There was a shakeup at the very top of Volkswagen this week, with Volkswagen Group chairman Herbert Diess stripped of his role as chairman of the Volkswagen brand. Yesterday, we learned a little more why.
Part of it had to do, The Wall Street Journal reported, with delays in getting the ID.3 out the door and into customers. The ID.3, you’ll remember, is the first part of what Volkswagen plans will be a range of electric cars, to challenge Tesla but also to abide by strict new European Union emissions regulations and get ahead of where VW is betting the auto market is going.
It’s been in the works for years, and VW is getting close to the finish line–actually delivering the car to customers—but it’s already delayed deliveries once. The WSJ reported Wednesday that the ID.3 had been delayed a second time. Some versions will now be delivered in September, with cloud-connected versions not out until the end of the year. It was originally supposed to launch in Europe sometime this summer.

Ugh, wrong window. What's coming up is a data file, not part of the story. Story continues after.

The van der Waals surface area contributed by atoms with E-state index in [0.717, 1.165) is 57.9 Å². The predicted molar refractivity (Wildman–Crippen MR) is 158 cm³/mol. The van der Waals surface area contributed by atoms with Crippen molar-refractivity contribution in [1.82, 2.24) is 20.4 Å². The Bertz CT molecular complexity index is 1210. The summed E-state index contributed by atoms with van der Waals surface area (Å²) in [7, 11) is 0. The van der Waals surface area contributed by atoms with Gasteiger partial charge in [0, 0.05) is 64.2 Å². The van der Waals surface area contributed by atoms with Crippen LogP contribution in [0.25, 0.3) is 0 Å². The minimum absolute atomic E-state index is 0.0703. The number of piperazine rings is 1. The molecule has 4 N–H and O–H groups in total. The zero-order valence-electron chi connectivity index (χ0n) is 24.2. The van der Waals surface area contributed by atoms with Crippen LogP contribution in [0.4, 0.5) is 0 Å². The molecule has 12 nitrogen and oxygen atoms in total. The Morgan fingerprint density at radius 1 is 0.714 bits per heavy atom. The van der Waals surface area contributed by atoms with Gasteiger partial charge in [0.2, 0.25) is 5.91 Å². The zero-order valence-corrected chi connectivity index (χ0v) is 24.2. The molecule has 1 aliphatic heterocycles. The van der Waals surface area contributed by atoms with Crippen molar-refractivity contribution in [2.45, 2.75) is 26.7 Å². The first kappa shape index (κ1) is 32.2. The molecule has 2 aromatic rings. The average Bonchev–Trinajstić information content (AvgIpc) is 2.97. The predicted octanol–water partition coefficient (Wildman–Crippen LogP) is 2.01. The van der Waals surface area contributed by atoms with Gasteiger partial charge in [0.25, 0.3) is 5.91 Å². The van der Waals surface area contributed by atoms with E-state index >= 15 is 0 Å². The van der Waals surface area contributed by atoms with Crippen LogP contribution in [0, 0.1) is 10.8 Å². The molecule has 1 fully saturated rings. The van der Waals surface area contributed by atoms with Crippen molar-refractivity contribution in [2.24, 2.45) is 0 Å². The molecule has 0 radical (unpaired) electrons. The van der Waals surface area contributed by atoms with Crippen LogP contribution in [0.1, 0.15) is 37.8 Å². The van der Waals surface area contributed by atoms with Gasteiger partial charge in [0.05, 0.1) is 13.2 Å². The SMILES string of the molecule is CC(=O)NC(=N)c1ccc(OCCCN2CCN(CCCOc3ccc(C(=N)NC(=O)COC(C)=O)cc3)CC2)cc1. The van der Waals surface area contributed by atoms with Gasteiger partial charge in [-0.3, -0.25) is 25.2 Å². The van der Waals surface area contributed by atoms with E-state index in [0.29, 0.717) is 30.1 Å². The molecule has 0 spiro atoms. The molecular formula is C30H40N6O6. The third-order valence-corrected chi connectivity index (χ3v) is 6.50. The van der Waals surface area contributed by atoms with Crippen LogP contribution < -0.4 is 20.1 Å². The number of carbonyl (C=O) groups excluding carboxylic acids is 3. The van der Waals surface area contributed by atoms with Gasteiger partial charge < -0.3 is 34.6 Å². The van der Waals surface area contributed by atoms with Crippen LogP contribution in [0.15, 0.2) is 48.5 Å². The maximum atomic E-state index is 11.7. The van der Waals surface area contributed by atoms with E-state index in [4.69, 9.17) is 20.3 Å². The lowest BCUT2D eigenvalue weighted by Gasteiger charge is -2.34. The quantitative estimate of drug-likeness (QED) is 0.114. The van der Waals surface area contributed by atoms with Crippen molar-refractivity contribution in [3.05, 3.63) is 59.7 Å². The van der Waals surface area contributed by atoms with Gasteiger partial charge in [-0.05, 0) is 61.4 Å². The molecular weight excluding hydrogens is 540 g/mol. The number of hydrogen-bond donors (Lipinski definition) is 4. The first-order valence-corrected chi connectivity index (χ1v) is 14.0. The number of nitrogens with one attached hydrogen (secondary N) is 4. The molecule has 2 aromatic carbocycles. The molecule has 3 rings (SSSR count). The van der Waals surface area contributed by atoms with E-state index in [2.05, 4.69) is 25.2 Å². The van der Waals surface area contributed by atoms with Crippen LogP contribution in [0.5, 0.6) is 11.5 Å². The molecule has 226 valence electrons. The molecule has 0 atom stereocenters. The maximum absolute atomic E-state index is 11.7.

The problems are the same as they were when we first got wind in February that something might be amiss: The car’s software, which Volkswagen still hasn’t completely figured out despite throwing likely billions of dollars into electric car development.
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From the WSJ:
The ID.3’s internet connection is meant to allow owners to update the car’s systems wirelessly without having to make a pit stop at a dealership. Tesla already does this, but Volkswagen’s new army of software engineers has so far failed to establish a robust link between the car and the company’s cloud-based applications that it has been developing with Microsoft Corp.
There was also, of course, the pandemic, though software seems like one area of work that could’ve been continued at home.
“The last few months working under the difficult conditions of the pandemic have been a big challenge for the entire ID.3 team. That makes the imminent market launch of the ID.3 all the more important,” said Thomas Ulbrich, board member of the Volkswagen brand in charge of electric vehicle development, in a statement.
Reminder: the ID.3 is supposed to be basically the next Beetle, a compact to be here for years, maybe decades to come. It’s definitely more important to VW to stick the landing than it is to rush out shoddy product, as Tesla has been accused of in the past; for a company like Volkswagen, that isn’t really an option.